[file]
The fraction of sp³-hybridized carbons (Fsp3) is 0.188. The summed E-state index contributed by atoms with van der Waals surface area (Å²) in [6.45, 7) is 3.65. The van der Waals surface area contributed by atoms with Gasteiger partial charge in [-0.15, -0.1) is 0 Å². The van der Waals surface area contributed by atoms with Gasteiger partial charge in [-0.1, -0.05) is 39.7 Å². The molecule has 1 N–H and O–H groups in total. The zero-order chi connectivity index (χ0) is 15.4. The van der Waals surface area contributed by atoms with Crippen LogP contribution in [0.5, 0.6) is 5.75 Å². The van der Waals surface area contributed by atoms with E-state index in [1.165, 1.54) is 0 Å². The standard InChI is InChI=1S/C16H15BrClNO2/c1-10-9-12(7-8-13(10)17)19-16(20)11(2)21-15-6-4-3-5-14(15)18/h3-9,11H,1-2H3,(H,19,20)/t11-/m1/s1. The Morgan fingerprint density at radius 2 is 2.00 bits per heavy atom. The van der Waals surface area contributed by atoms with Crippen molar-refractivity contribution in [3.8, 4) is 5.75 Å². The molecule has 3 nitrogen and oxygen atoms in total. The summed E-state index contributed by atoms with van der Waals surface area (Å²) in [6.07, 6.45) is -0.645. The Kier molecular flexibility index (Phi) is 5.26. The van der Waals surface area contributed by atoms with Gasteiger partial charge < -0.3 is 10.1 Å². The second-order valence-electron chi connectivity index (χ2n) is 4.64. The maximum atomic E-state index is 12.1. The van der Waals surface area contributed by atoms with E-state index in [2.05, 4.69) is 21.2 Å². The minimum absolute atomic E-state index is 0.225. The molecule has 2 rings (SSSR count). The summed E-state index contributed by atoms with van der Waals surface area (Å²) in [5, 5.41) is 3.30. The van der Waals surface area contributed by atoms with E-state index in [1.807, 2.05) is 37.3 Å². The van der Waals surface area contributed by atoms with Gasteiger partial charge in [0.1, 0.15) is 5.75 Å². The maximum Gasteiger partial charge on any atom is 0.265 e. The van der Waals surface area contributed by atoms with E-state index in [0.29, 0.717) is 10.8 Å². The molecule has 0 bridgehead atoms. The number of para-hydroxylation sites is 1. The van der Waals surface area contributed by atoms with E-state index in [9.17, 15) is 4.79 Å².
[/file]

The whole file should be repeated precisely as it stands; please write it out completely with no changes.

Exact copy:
The fraction of sp³-hybridized carbons (Fsp3) is 0.188. The summed E-state index contributed by atoms with van der Waals surface area (Å²) in [6.45, 7) is 3.65. The van der Waals surface area contributed by atoms with Gasteiger partial charge in [-0.15, -0.1) is 0 Å². The van der Waals surface area contributed by atoms with Gasteiger partial charge in [-0.1, -0.05) is 39.7 Å². The molecule has 1 N–H and O–H groups in total. The zero-order chi connectivity index (χ0) is 15.4. The van der Waals surface area contributed by atoms with Crippen LogP contribution in [0.5, 0.6) is 5.75 Å². The van der Waals surface area contributed by atoms with E-state index in [1.165, 1.54) is 0 Å². The standard InChI is InChI=1S/C16H15BrClNO2/c1-10-9-12(7-8-13(10)17)19-16(20)11(2)21-15-6-4-3-5-14(15)18/h3-9,11H,1-2H3,(H,19,20)/t11-/m1/s1. The Morgan fingerprint density at radius 2 is 2.00 bits per heavy atom. The van der Waals surface area contributed by atoms with Crippen molar-refractivity contribution in [3.8, 4) is 5.75 Å². The molecule has 3 nitrogen and oxygen atoms in total. The summed E-state index contributed by atoms with van der Waals surface area (Å²) in [6.07, 6.45) is -0.645. The Kier molecular flexibility index (Phi) is 5.26. The van der Waals surface area contributed by atoms with Gasteiger partial charge < -0.3 is 10.1 Å². The second-order valence-electron chi connectivity index (χ2n) is 4.64. The maximum atomic E-state index is 12.1. The van der Waals surface area contributed by atoms with E-state index in [2.05, 4.69) is 21.2 Å². The minimum absolute atomic E-state index is 0.225. The molecule has 2 rings (SSSR count). The summed E-state index contributed by atoms with van der Waals surface area (Å²) in [5, 5.41) is 3.30. The van der Waals surface area contributed by atoms with E-state index in [1.807, 2.05) is 37.3 Å². The van der Waals surface area contributed by atoms with Gasteiger partial charge in [0.1, 0.15) is 5.75 Å². The maximum Gasteiger partial charge on any atom is 0.265 e. The van der Waals surface area contributed by atoms with E-state index in [0.29, 0.717) is 10.8 Å². The molecule has 0 bridgehead atoms. The number of para-hydroxylation sites is 1. The van der Waals surface area contributed by atoms with E-state index in [9.17, 15) is 4.79 Å².